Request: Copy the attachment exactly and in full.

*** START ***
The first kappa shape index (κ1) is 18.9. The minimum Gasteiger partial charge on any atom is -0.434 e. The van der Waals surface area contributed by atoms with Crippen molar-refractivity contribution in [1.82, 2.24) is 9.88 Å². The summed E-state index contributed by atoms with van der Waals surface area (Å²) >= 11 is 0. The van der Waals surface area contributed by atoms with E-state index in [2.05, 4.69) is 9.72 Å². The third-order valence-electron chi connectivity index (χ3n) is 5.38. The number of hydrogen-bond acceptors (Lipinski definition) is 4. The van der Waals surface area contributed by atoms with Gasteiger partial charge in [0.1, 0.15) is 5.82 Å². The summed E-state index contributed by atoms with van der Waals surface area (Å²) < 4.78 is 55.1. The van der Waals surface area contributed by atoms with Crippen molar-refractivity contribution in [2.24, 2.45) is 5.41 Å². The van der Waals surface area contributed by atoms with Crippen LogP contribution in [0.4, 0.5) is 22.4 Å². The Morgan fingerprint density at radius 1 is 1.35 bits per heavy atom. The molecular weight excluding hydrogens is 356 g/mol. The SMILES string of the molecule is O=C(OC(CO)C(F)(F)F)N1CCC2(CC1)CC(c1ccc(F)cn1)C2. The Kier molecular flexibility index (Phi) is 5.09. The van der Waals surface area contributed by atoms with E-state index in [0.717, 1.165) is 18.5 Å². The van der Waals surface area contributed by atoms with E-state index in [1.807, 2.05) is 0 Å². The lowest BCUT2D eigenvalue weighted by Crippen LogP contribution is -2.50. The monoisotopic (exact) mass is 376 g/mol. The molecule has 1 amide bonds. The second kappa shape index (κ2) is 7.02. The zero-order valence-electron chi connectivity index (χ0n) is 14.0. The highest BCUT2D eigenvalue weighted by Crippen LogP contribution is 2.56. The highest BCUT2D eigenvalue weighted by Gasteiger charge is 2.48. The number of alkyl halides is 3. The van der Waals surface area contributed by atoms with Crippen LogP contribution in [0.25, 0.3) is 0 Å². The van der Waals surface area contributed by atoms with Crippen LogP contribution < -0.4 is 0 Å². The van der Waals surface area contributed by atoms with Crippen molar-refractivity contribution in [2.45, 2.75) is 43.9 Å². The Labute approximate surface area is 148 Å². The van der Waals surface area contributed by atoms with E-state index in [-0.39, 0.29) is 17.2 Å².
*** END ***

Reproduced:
The first kappa shape index (κ1) is 18.9. The minimum Gasteiger partial charge on any atom is -0.434 e. The van der Waals surface area contributed by atoms with Crippen molar-refractivity contribution in [1.82, 2.24) is 9.88 Å². The summed E-state index contributed by atoms with van der Waals surface area (Å²) >= 11 is 0. The van der Waals surface area contributed by atoms with E-state index in [2.05, 4.69) is 9.72 Å². The third-order valence-electron chi connectivity index (χ3n) is 5.38. The number of hydrogen-bond acceptors (Lipinski definition) is 4. The van der Waals surface area contributed by atoms with Gasteiger partial charge in [0.1, 0.15) is 5.82 Å². The summed E-state index contributed by atoms with van der Waals surface area (Å²) < 4.78 is 55.1. The van der Waals surface area contributed by atoms with Crippen molar-refractivity contribution in [2.24, 2.45) is 5.41 Å². The van der Waals surface area contributed by atoms with Crippen LogP contribution in [0.4, 0.5) is 22.4 Å². The Morgan fingerprint density at radius 1 is 1.35 bits per heavy atom. The molecular weight excluding hydrogens is 356 g/mol. The SMILES string of the molecule is O=C(OC(CO)C(F)(F)F)N1CCC2(CC1)CC(c1ccc(F)cn1)C2. The Kier molecular flexibility index (Phi) is 5.09. The van der Waals surface area contributed by atoms with E-state index in [0.717, 1.165) is 18.5 Å². The van der Waals surface area contributed by atoms with E-state index in [1.807, 2.05) is 0 Å². The lowest BCUT2D eigenvalue weighted by Crippen LogP contribution is -2.50. The monoisotopic (exact) mass is 376 g/mol. The molecule has 1 amide bonds. The second kappa shape index (κ2) is 7.02. The zero-order valence-electron chi connectivity index (χ0n) is 14.0. The highest BCUT2D eigenvalue weighted by Crippen LogP contribution is 2.56. The highest BCUT2D eigenvalue weighted by Gasteiger charge is 2.48. The number of alkyl halides is 3. The van der Waals surface area contributed by atoms with Crippen LogP contribution in [0.25, 0.3) is 0 Å². The van der Waals surface area contributed by atoms with Crippen LogP contribution < -0.4 is 0 Å². The van der Waals surface area contributed by atoms with Crippen molar-refractivity contribution in [2.45, 2.75) is 43.9 Å². The Labute approximate surface area is 148 Å². The van der Waals surface area contributed by atoms with E-state index in [-0.39, 0.29) is 17.2 Å².